Hi to all,
actually this forum is intended to not do what I want to do, but I think here should be the best knowledge to answer my question. I've to CEs configured with vrf lite. Now I need to exchange RTs with each other. When I configure a standard BGP peering under the "address-family ipv4 vrf ..." the receiving CE will drop the transmitted RTs. When I use MP-BGP, than I have to use MPLS between the both CEs, this is what I need to avoid. So here comes the question, is there either a functionality to disable the dropping/overwriting of the RTs on the "standard" BGP peering, or can I get MP-BGP running without labels?
Actually the reason why I want to avoid having labels is, that I have to do this on a Nexus7k and the cust doesn't have a MPLS license.
My current idea is only to tag the NLRIs with standard communities and the RTs on the VRF with an export map.
RT is a BGP extended communities. Did you enable send and receive extended communities on your BGP peering?
Personally I have seen nobody doing what you want to try to achieve, but I would check on the community config first to see if your idea might work.
yep, extended communities are enabled. On a trace you can see that they are passed, but on the receiving site they are rewritten.
I'll agree that the idea is a little bit strange and abuse the feature. With enabling MPLS it's a peace of cake to solve it :-)
I have an idea that what you see is expected and there is no way to do what you want to do... but let's see if somebody else adds some info on this as I might be wrong.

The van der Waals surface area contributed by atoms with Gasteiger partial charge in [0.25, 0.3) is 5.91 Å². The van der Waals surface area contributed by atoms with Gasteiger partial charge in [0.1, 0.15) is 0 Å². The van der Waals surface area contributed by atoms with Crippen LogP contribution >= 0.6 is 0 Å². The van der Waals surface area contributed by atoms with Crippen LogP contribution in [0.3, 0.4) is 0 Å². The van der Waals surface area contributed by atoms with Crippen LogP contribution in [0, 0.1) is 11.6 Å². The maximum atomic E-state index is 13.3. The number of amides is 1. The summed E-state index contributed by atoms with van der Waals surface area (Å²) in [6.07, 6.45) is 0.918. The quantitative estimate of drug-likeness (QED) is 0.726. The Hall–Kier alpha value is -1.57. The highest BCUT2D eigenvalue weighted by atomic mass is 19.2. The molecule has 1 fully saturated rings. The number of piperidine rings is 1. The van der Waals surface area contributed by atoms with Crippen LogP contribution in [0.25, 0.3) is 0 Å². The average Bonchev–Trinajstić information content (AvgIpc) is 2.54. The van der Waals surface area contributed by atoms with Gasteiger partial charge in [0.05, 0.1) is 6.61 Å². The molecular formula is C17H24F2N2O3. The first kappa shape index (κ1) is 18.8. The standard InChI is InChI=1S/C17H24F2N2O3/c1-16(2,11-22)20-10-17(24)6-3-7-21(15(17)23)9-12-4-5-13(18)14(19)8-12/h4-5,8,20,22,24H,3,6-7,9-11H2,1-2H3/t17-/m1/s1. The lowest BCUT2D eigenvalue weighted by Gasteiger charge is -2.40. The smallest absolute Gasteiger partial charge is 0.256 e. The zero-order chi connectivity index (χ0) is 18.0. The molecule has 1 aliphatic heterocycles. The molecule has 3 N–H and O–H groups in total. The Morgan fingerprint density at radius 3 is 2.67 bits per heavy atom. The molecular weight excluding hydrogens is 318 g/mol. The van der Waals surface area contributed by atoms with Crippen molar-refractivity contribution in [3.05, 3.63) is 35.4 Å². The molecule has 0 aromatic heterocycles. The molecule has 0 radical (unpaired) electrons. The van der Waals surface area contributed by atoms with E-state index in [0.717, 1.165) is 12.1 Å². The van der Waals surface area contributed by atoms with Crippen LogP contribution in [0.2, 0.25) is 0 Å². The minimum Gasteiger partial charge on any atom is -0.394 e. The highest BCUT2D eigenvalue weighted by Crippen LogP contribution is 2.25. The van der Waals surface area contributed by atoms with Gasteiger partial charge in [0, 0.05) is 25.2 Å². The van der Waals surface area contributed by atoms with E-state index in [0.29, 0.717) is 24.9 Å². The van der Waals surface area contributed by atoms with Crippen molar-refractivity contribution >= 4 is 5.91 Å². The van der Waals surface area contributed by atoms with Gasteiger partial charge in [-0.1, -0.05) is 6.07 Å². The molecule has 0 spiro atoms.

Hello Riccardo and Oliver,
To my own surprise, the RFC 4364, Section 4.3.1 does seem to indicate that it is theoretically allowed for a CE, under controlled condition, to attach its own RTs (I originally thought the converse was true):
If the PE and the CE are themselves BGP peers (see Section 7), then the SP may allow the customer, within limits, to specify how its routes are to be distributed. The SP and the customer would need to agree in advance on the set of RTs that are allowed to be attached to the customer's VPN routes. The CE could then attach one or more of those RTs to each IP route that it distributes to the PE. This gives the customer the freedom to specify in real time, within agreed-upon limits, its route distribution policies. If the CE is allowed to attach RTs to its routes, the PE MUST filter out all routes that contain RTs that the customer is not allowed to use. If the CE is not allowed to attach RTs to its routes, but does so anyway, the PE MUST remove the RT before converting the customer's route to a VPN- IPv4 route.
The very last statement describes the behavior Oliver is currently observing. However, I do not know if Cisco actually implements the possibility to accept RTs from a CE router. More insight on this, anyone?
before replying to Oliver I checked RFC 4364 but I have to confess that I did not read it that deep
Will check later the Cisco implementation of what is described there, which I agree seems a good match of what Oliver saw.
I am kind of super busy lately so if in the meantime somebody else wish to step in he is more than welcome.